The Heartbeat of Cardano.

CIP 1776: A New Approach to Decentralized Governance – Part 1

The ever-growing Cardano community is dissatisfied with the governance model proposed in CIP 1694. The model splinters debates and arguments characterized by misinformation and divisiveness. While CIP 1694 provides the first technical, tactical, and functional governance model, it fails to incorporate a mechanism for drafting the Cardano constitution despite relying on a constitutional community.

And before going further, a call to the Cardano community to think about the processes of creating governance action as specified in the CIP 1694 model, particularly the role of Project Catalyst in creating withdrawal treasury actions. CIP 1694 fails to showcase results from four years of treasury experimentation into the breadth of foundational governance. That aside, membership in the constitutional committee is put away as an “off-chain issue,” yet the committee is the fulcrum to properly running the governance model.

This post is a collection of insights into a new model of governance, the CIP 1776, which outlines a functional foundation for decentralized decision-making. Unlike other proposed models, it describes a new approach to technically and legislatively complete criteria for on-chain governance. The model leverages the existing Cardano mechanism and correctly utilizes the seven existing governance keys providing a technically achievable and scalable foundation.

An Overview of the Current Governance Design

This seven-key and on-chain Cardano governance architecture was established in the Shelley ledger phase and can alter protocol parameters, including initiating “hard forks” and moving ADA between treasuries and reserves, even withdrawing from the two sources.

This operation model allows you to initiate a governance action using particular transactions if many of the authorizations from the governance agree. In this case, at least five of the seven keys on the Cardano Mainnet. The transaction body possesses fields containing proposed governance actions like amending protocol parameters and initiating funds transfers. Each action prompts a single governance action, but individual actions have more effects, for instance, altering two or more protocol parameters.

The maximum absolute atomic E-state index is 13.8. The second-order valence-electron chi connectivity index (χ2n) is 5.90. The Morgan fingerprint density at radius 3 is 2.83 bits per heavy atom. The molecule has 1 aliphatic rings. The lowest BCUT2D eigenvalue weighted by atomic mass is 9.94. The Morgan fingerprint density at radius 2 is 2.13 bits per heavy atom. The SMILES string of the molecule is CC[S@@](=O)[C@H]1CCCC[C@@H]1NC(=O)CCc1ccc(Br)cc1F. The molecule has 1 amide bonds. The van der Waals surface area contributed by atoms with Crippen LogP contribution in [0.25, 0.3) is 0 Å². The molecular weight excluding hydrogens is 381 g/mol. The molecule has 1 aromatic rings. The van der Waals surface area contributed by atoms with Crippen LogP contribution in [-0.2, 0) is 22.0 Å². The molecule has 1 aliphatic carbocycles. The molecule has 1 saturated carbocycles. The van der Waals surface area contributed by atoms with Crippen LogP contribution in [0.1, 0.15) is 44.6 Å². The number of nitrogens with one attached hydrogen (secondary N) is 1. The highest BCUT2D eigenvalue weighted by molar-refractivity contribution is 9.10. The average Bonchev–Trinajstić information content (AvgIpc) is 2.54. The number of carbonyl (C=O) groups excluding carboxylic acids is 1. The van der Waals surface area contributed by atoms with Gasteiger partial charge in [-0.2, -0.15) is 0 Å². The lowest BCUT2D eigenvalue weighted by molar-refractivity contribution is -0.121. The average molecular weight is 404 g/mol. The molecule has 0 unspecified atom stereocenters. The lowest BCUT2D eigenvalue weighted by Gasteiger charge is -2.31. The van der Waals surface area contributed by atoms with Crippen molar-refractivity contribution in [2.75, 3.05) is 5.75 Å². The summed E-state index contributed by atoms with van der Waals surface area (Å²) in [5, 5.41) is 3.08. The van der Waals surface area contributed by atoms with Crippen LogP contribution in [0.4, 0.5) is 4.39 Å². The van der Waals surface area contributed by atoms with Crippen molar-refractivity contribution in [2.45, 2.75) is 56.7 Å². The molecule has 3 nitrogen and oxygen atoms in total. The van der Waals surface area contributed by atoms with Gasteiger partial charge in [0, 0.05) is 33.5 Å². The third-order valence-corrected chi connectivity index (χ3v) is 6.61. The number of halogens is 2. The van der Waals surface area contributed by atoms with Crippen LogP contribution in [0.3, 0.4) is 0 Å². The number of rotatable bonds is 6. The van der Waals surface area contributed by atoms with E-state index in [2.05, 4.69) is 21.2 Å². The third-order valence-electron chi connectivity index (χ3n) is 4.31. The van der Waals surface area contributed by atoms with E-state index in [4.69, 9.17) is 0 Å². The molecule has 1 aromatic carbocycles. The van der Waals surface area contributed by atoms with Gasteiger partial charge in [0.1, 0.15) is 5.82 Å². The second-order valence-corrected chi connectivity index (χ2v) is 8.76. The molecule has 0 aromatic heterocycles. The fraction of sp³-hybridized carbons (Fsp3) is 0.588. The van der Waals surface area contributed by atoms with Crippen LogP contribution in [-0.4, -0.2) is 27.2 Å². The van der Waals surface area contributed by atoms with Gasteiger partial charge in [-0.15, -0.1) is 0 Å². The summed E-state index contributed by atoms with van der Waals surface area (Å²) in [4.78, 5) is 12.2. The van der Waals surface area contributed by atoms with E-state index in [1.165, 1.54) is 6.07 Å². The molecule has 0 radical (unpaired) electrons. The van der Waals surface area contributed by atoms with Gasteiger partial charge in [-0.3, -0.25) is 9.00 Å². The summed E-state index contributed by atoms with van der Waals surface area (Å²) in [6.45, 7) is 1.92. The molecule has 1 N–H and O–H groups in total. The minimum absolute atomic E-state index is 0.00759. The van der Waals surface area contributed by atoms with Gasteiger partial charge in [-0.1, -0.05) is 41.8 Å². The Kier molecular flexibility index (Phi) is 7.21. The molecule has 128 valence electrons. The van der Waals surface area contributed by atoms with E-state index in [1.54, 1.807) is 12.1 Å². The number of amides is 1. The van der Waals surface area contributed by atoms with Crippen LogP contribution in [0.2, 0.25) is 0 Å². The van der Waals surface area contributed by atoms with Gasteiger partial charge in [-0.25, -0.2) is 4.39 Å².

In the CIP 1664 specifications, the transaction body field number 6 updates protocol parameters. The Move Instantaneous Rewards (MIR) certificates handle reserve and treasury movements while authorized governance actions run at epoch boundaries when called up. More on this later.

The CIP 1694 model can be found here.

What are the Limitations of the Shelly Model?

As the Cardano community moves forward to the Voltaire era, this proposal aims to remedy several limitations and offer a simple, scalable, and mutable model for governance. The Shelly model needs to allow active on-chain engagement among ADA holders. Currently, protocol changes are encompassed by discussions with selected community members. The process is, however, driven by founding entities like IOG, the Cardano Foundation, and Emurgo; all are holding the seven governance keys.

Another concern is monitoring treasury movements, a critical matter, by the way. While it is difficult to monitor, there are essential needs for establishing transparency and additional control layers over these transactions. Regarding “Hard Forks,” there’s no clear distinction between them and other protocol alterations.